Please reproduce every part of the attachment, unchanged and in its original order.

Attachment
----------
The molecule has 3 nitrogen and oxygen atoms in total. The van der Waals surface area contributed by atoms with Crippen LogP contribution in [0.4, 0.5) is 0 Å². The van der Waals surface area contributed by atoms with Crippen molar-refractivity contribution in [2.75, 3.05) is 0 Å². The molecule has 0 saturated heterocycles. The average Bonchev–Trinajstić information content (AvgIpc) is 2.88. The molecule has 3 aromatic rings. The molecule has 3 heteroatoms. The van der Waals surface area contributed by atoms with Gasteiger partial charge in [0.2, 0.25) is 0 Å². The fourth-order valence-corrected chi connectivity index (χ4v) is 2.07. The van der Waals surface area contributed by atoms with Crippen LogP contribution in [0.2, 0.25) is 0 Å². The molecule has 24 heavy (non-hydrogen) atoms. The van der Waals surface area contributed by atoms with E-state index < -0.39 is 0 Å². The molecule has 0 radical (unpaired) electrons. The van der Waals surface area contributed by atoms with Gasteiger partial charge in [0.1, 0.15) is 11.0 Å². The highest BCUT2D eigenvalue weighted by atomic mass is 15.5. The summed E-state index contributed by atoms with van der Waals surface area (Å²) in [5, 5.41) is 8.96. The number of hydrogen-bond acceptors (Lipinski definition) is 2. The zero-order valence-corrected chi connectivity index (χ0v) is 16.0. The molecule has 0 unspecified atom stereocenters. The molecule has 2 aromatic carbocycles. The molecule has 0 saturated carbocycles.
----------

The molecule has 3 nitrogen and oxygen atoms in total. The van der Waals surface area contributed by atoms with Crippen LogP contribution in [0.4, 0.5) is 0 Å². The van der Waals surface area contributed by atoms with Crippen molar-refractivity contribution in [2.75, 3.05) is 0 Å². The molecule has 0 saturated heterocycles. The average Bonchev–Trinajstić information content (AvgIpc) is 2.88. The molecule has 3 aromatic rings. The molecule has 3 heteroatoms. The van der Waals surface area contributed by atoms with Gasteiger partial charge in [0.2, 0.25) is 0 Å². The fourth-order valence-corrected chi connectivity index (χ4v) is 2.07. The van der Waals surface area contributed by atoms with Crippen LogP contribution in [0.2, 0.25) is 0 Å². The molecule has 24 heavy (non-hydrogen) atoms. The van der Waals surface area contributed by atoms with E-state index < -0.39 is 0 Å². The molecule has 0 radical (unpaired) electrons. The van der Waals surface area contributed by atoms with Gasteiger partial charge in [0.1, 0.15) is 11.0 Å². The highest BCUT2D eigenvalue weighted by atomic mass is 15.5. The summed E-state index contributed by atoms with van der Waals surface area (Å²) in [5, 5.41) is 8.96. The number of hydrogen-bond acceptors (Lipinski definition) is 2. The zero-order valence-corrected chi connectivity index (χ0v) is 16.0. The molecule has 0 unspecified atom stereocenters. The molecule has 2 aromatic carbocycles. The molecule has 0 saturated carbocycles.